Economic growth in Africa can be secured by increasing access digital-first services of all types, including health, education and even entertainment content.
So claims a report from the United Kingdom’s Department for International Trade (DIT) which highlights the potential of mobile and digital services to grow African economies and deliver an improved quality of life across the continent.
The report, ‘The rise of Africa’s digital economy – tackling the ‘usage gap’ to create a thriving market for mobile services’ , was launched at MWC Africa in Kigali, Rwanda.
In it, the DIT highlights the opportunities that exist if businesses and government’s work collaboratively to improve access and usage to mobile channels.
It sources content from Juniper Research which states that globally e-commerce transactions hit US$ 4.9-trillion in 2021.
This was boosted in part by the COVID-19 pandemic which forced people to stay home and brought a renewed focus on digital interactions. That number is expected to rise to US$ 7.5-trillion by 2026.
In Africa, a Google and IFC report estimates that internet businesses could add an extra US$ 180-billion to the continent’s GDP by 2025.
While Africa is primarily a mobile-first continent, access to the internet in remote locations is not assured, with adopting remaining a challenge.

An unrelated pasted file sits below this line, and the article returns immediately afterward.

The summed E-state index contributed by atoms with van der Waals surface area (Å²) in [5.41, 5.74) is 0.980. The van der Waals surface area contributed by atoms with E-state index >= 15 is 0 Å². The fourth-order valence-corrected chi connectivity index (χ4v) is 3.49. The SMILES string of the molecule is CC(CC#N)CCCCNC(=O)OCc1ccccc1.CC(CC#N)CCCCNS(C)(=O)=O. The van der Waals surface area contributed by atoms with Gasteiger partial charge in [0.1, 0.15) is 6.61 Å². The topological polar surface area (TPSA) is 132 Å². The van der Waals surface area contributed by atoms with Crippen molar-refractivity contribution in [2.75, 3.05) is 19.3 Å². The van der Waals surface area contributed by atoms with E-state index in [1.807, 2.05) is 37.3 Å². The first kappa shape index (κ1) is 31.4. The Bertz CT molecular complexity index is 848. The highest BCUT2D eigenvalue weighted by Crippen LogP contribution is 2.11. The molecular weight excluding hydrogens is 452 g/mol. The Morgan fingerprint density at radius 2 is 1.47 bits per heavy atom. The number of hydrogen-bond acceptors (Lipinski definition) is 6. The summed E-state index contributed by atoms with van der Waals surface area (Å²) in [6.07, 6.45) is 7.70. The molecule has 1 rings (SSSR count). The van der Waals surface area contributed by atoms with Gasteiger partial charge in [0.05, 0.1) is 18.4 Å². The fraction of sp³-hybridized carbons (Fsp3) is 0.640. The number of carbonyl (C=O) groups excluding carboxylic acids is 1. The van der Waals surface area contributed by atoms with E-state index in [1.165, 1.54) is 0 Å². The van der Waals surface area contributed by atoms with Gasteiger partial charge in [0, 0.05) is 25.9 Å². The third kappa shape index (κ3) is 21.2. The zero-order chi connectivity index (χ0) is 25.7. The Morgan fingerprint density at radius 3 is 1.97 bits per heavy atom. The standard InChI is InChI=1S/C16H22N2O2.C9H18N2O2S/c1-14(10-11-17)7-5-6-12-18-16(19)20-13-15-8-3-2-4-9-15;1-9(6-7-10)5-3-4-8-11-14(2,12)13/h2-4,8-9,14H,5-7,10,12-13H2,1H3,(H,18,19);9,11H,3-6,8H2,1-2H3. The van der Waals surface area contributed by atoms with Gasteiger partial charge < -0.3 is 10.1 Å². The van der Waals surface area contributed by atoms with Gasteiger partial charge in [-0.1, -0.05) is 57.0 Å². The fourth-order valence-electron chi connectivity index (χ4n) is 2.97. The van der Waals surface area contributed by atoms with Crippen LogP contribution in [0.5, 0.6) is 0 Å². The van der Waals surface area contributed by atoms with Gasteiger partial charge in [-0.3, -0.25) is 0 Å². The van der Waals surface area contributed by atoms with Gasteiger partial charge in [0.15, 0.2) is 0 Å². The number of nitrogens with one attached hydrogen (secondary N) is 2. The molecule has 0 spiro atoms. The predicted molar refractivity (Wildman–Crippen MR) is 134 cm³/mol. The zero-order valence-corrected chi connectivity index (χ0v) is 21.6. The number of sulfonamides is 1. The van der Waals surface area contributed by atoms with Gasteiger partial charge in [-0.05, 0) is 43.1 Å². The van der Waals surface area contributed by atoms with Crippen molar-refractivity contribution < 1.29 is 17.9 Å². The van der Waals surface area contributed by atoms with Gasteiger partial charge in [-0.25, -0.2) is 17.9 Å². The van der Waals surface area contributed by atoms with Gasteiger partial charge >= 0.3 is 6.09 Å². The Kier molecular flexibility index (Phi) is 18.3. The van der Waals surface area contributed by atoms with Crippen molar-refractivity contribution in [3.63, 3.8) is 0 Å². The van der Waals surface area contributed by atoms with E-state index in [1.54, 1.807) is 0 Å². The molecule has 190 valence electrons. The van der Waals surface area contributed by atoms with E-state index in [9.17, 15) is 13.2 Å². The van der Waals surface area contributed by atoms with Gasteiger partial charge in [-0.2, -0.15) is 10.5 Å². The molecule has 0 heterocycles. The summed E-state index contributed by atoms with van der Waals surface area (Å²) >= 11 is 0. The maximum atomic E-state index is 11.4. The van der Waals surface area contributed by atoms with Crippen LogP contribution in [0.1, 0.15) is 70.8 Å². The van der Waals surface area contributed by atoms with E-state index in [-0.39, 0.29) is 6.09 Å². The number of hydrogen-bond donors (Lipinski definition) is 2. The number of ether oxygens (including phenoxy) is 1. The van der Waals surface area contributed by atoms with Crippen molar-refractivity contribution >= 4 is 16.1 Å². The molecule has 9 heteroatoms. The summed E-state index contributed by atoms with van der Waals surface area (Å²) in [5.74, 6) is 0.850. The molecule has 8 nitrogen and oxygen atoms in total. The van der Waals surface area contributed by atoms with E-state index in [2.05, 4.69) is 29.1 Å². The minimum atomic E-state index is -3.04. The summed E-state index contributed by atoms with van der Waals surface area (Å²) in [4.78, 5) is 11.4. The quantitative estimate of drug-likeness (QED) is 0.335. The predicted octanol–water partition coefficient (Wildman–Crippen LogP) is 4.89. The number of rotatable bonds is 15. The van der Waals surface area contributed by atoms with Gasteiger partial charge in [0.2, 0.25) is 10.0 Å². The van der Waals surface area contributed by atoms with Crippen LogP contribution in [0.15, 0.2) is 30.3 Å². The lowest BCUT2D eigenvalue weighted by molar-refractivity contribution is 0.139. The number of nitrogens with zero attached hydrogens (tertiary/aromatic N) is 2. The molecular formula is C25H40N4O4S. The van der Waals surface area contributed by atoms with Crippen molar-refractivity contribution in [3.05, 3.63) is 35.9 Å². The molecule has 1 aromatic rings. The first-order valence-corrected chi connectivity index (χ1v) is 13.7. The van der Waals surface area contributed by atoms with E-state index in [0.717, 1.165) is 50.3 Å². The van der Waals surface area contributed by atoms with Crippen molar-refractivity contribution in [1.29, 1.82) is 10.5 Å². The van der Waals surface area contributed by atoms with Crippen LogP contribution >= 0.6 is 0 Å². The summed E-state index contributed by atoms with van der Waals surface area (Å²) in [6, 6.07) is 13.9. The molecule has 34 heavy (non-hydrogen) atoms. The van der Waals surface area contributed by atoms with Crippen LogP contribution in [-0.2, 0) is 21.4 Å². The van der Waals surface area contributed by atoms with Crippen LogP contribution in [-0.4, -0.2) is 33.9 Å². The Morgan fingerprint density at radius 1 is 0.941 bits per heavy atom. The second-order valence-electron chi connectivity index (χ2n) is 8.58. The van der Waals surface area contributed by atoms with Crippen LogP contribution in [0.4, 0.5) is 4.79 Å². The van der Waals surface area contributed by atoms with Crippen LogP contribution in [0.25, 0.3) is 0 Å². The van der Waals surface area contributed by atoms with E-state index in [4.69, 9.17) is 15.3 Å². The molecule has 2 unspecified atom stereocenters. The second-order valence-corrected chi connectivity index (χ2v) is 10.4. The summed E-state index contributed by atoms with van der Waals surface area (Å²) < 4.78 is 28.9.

According to the DIT report, other factors that need to be resolved include affordability – the cost of data and smartphones, digital education and the lack of targeted local content for users.
Currently, the United Kingdom is working with the mobile telecommunications industry to improve coverage, affordability and accessibility. The GSMA Innovation Fund for Mobile Internet Adoption and Digital Inclusion, initiated in partnership with GSMA and the Mobile 4 Development foundation, is helping to facilitate mobile internet adoption for 3.4 billion people around the world. It is also supporting start-ups to develop and deliver innovative mobile services for users in Africa and Asia.
DIT believes that increasing access, adoption and affordability for users can deliver social and economic benefits for all, including access to education and health services, and job creation.
The report also gathers the views on innovation and the opportunities that exist from leading African industry thought-leaders, including:
- Dr Mike Short CBE, Chief Scientific Adviser, UK Department for International Trade (DIT)
- Sitoyo Lopokoiyit, Managing Director, M-PESA Africa
- Shameel Joosub, Group CEO, Vodacom
- Dr Nick Hughes OBE, Co-founder and MD, 4R Digital Ltd
- Melle Tiel Groenestege, Director of Digital Inclusion Policy & Advocacy, GSMA
- Adia Sowho, Chief Marketing Officer for Marketing & Strategy, MTN Nigeria
- Malick Dibba, Founder and CEO, Alchemy Telco
- Patricia Peiró, Chief Communications Office, Telecoming
- Anzelle Robertson, Director Business Development Sub-Saharan Africa, Sam Media